Rémy Trudel says that he was asked the question frequently while touring Quebec this year on a fundraising drive for the Parti Québécois. Teenagers across the province wanted to know if a sovereign Quebec would have its own armed forces, said the former rector of the University of Quebec in Abitibi who now sits as a PQ member in Quebec’s national assembly. “It is a simplistic question,”
Trudel told Maclean ’s last week. “But it is something we have to answer.”
In fact, as disillusionment with federalism and English Canada continues to spread in Quebec, such questions only underscore the interest in what Trudel and other PQ members are once again viewing as an attainable goal: Quebec sovereignty. Last week, the PQ began circulating a 46-page booklet outlining the party’s blueprint for independence—which includes plans for a Quebec army. And PQ Leader Jacques Parizeau urged Premier Robert Bourassa to schedule a special debate in the national assembly during which Quebec politicians could discuss the province’s future. Declared Parizeau, whose party is now running neck-and-neck with Bourassa’s Liberals in public opinion polls:
“We must determine where we are going.”
Crisis: Still, while Quebec federalists and separatists alike agree that the province’s destiny is uncertain, there is a newly strident mood among many Quebecers. In a nationwide Gallup poll conducted among 1,025 respondents in early May, 61 per cent of Quebecers said that Quebec should opt for sovereignty-association with the rest of Canada. And much of that support for qualified independence clearly stems from a widespread sense of betrayal felt by Quebecers over the rest of Canada’s failure to ratify the Meech Lake accord. “If Meech does not go through we are looking at the worst constitutional crisis we have ever had in this country,” said Christos Sirros, Bourassa’s junior minister of health. “There is a growing sense here that the only way to Bourassa: polls show his room to manoeuvre is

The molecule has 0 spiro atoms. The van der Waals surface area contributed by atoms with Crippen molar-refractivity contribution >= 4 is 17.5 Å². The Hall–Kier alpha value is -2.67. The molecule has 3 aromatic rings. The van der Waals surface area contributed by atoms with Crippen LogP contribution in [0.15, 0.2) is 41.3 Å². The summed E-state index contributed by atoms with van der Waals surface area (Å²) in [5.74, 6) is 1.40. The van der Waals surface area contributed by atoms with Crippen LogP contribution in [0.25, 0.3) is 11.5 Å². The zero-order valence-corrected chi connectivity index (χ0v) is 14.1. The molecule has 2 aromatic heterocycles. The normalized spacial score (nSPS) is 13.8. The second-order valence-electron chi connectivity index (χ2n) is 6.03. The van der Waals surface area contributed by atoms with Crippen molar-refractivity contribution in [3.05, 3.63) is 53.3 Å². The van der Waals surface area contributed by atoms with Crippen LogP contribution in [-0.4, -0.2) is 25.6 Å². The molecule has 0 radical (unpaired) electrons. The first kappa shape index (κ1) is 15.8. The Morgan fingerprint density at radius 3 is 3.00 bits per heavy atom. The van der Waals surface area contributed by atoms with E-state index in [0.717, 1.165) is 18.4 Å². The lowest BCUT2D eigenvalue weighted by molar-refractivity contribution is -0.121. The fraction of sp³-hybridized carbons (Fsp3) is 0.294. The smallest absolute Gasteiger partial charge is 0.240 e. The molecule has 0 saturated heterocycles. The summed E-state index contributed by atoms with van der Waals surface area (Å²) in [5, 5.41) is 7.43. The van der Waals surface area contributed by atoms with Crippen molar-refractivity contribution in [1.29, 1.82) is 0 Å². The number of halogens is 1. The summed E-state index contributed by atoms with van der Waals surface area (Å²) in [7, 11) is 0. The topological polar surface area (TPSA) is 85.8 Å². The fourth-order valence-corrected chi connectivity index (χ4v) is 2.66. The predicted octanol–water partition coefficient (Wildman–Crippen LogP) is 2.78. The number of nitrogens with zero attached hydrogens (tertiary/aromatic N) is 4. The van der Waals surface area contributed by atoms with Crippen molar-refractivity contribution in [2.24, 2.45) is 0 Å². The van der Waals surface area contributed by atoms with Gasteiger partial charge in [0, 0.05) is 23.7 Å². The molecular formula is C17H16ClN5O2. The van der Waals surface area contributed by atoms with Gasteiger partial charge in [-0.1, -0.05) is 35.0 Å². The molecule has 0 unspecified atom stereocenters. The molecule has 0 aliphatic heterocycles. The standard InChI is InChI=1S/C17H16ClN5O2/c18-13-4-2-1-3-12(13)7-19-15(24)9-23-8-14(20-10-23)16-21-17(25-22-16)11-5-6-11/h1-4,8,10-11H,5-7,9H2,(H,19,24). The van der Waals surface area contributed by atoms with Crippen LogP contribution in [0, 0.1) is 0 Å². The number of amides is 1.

achieve security is with independence.”
But unlike the 1980 referendum, when Quebecers rejected sovereignty-association by a 60-to-40 margin and were bitterly divided into separatist and federalist camps, the current constitutional crisis has united Quebec francophones of every political stripe—and has even brought many anglophones into the sovereign-
tist camp. The current nationalistic fervor has also extended into the province’s traditionally federalist business sector. Indeed, in a recent poll of 500 Quebec business executives conducted by the weekly paper Les Affaires, fully 41.5 per cent of respondents said that they would endorse independence as an alternative to a failed constitutional accord. And longstanding proponents of Quebec independence, in an ironic use of the most contentious
provision of the accord, say that the province’s increasing solidarity is powerful evidence that Quebec is, indeed, a “distinct society.” Observed former PQ cabinet minister Claude Morin, who served as constitutional adviser to former premier René Lévesque and who is now a university professor: “We do not consider ourselves a province. We consider ourselves a nation.”
The ground swell of support for independence has also given rise to the prospect of new alliances among established leaders of the independence movement, many of whom became estranged in the wake of the referendum.